- This article is about the opera named "Rigoletto". If you're looking for the page on the character, see Rigoletto (character)
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|Composed by||Giuseppe Verdi|
|Libretto by||Francesco Maria Piave|
|Premiered||La Fenice in Venice on 11 March 1851|
Rigoletto is an opera in three acts by Giuseppe Verdi. The Italian libretto was written by Francesco Maria Piave based on the play Le roi s'amuse by Victor Hugo. It was first performed at La Fenice in Venice on 11 March 1851. Despite serious initial problems with the Austrian censors who had control over northern Italian theatres at the time, the opera had a triumphant premiere and is considered by many to be the first of the operatic masterpieces of Verdi's middle-to-late career. Its tragic story revolves around the licentious Duke of Mantua, his hunch-backed court jester Rigoletto, and Rigoletto's beautiful daughter Gilda. The opera's original title, La maledizione (The Curse), refers to the curse placed on both the Duke and Rigoletto by a courtier whose daughter had been seduced by the Duke with Rigoletto's encouragement. The curse comes to fruition when Gilda likewise falls in love with the Duke and eventually sacrifices her life to save him from the assassins hired by her father.
The orchestra calls for 2 flutes, (Flute 2 doubles piccolo), 2 oboes, (Oboe 2 doubles English horn) 2 clarinets, 2 bassoons, 4 horns in Eb, D, C, Ab, G, and F, 2 trumpets in C, D, and Eb, 3 trombones, cimbasso, timpani, bass drum and cymbals, and strings.
Verdi was commissioned to write a new opera by the La Fenice opera house in Venice in 1850, at a time when he was already a well-known composer with a degree of freedom in choosing the works he would prefer to set to music. He then asked Francesco Maria Piave (with whom he had already created Ernani, I due Foscari, Macbeth, Il Corsaro and Stiffelio) to examine the play Kean by Alexandre Dumas, père, but he felt he needed a more energetic subject to work on. Verdi soon stumbled upon Victor Hugo's Le roi s'amuse. He later explained that "The subject is great, immense, and has a character that is one of the most important creations of the theatre of all countries and all Ages.". It was a highly controversial subject and Hugo himself had already had trouble with censorship in France, which had banned productions of his play after its first performance nearly twenty years earlier (and would continue to ban it for another thirty years). As Austria at that time directly controlled much of Northern Italy, it came before the Austrian Board of Censors. Hugo's play depicted a king (Francis I of France) as an immoral and cynical womanizer, something that was not accepted in Europe during the Restoration period.
From the beginning, Verdi was aware of the risks, as was Piave. In a letter which Verdi wrote to Piave: "Use four legs, run through the town and find me an influential person who can obtain the permission for making Le Roi s'amuse." Correspondence between a prudent Piave and an already committed Verdi followed, and the two remained at risk and underestimated the power and the intentions of Austrians. Even the friendly Guglielmo Brenna, secretary of La Fenice, who had promised them that they would not have problems with the censors, was wrong. At the beginning of the summer of 1850, rumours started to spread that Austrian censorship was going to forbid the production. They considered the Hugo work to verge on lèse majesté, and would never permit such a scandalous work to be performed in Venice. In August, Verdi and Piave prudently retired to Busseto, Verdi's hometown, to continue the composition and prepare a defensive scheme. They wrote to the theatre, assuring them that the censor's doubts about the morality of the work were not justified but since very little time was left, very little could be done. At the time, Piave and Verdi had titled opera La maledizione (The Curse), and this unofficial title was used by Austrian censor De Gorzkowski in an emphatic letter written in December 1850 in which he definitively denied consent to its production calling it "a repugnant [example of] immorality and obscene triviality."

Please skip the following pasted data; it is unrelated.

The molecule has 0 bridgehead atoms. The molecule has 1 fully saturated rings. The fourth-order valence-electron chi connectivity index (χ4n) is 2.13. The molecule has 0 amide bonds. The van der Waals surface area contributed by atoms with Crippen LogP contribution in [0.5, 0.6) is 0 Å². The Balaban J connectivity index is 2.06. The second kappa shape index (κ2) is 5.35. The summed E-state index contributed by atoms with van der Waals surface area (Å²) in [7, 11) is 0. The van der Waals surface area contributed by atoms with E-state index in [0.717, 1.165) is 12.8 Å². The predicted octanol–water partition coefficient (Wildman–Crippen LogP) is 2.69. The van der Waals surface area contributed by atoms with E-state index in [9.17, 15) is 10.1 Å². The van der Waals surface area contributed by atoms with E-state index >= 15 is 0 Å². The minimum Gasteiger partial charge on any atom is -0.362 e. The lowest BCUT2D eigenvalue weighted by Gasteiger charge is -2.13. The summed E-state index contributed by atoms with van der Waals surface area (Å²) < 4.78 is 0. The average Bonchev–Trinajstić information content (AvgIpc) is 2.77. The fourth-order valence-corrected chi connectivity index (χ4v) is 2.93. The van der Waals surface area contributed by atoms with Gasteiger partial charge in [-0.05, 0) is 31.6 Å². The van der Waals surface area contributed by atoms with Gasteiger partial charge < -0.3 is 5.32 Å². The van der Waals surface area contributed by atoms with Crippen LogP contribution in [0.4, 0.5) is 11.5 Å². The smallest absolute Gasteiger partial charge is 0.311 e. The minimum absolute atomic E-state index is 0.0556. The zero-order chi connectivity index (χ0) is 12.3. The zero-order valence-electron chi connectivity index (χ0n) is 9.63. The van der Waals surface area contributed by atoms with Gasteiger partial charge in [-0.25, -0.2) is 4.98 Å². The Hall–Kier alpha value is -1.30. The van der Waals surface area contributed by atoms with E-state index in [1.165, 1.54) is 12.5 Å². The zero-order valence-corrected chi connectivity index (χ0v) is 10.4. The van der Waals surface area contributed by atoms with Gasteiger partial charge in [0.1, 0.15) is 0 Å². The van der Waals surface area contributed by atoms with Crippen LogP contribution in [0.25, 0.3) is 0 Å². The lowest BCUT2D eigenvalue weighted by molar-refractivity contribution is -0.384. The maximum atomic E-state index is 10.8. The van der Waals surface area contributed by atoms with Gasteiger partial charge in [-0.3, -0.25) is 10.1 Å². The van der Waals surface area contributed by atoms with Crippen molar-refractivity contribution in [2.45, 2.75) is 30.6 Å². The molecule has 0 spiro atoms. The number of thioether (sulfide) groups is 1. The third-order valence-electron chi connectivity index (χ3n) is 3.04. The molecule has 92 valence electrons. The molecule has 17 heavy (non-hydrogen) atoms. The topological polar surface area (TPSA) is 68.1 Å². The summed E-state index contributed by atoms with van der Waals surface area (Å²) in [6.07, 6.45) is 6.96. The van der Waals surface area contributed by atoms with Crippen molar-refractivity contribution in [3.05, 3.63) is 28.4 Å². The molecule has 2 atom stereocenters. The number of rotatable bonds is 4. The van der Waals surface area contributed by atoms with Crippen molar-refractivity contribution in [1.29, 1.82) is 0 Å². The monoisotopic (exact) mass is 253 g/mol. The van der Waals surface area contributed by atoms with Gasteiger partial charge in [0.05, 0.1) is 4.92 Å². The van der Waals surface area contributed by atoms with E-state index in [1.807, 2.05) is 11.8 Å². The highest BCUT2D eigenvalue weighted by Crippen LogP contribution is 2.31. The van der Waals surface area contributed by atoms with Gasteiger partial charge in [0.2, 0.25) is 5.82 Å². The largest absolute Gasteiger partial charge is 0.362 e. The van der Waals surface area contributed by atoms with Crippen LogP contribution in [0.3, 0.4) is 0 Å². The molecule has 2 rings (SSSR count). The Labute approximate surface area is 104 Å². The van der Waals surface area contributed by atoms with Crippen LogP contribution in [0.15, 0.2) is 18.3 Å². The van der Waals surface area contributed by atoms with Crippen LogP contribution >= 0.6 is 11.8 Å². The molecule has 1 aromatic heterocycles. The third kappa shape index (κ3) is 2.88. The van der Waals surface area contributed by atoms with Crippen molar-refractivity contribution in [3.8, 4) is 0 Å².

In order not to waste all their work, Piave tried to revise the libretto and was even able to pull from it another operaIl Duca di Vendome, in which the sovereign was substituted with a duke and both the hunchback and the curse disappeared. Verdi was completely against this proposed solution and preferred instead to have direct negotiations with censors, arguing over each and every point of the work. At this point Brenna, La Fenice's secretary, showed the Austrians some letters and articles depicting the bad character but the great value of the artist, helping to mediate the dispute. By January 1851 the parties were able to agree that the action of the opera would be moved from the royal court of France to a duchy of France or Italy, and some of the characters would to be renamed. In the new version the Duke reigns over Mantua and belongs to the Gonzaga family. The House of Gonzaga had long been extinct by the mid-19th Century, and the Dukedom of Mantua no longer existed, thus no one could be offended. The scene in which the sovereign retires to Gilda's bedroom would be deleted and the visit of the Duke to the Taverna (inn) was no longer intentional, but provoked by a trick. The hunchback jester (originally called Triboulet) was renamed Rigoletto from a parody of Hugo's play, Rigoletti, ou Le dernier des fous (Rigoletti, or The last of the fools). By 14 January, the opera's definitive title had become Rigoletto.
Verdi finally completed the composition of the opera on 5 February 1851, a little more than month before the premiere, although as he worked on the final stages of Act 3, Piave had already arranged for the sets to be designed. The singers were given some of their music to learn on 7 February. However, Verdi kept at least a third of the score at Busseto. He brought it with him when he arrived in Venice for the rehearsals on 19 February and would continue to refine the orchestration during the rehearsal period. For the première, La Fenice had cast Felice Varesi as Rigoletto, the young tenor Raffaele Mirate as the Duke, and Teresa Brambilla as Gilda (although Verdi would have preferred Teresa De Giuli Borsi). Due to the high risk of unauthorised copying, Verdi had demanded the maximum secrecy from all his singers and musicians. Mirate had use of his score only a few evenings before the première and had to swear that he would not sing or even whistle the tune of "La donna è mobile" except during the rehearsals.
|Role||Voice type||Premiere cast,|
11 March 1851
(Conductor: Gaetano Mares)
|Rigoletto, the Duke's jester||baritone||Felice Varesi|
|Gilda, his daughter||soprano||Teresa Brambilla|
|Duke of Mantua||tenor||Raffaele Mirate|
|Sparafucile, an assassin||bass||Paolo Damini|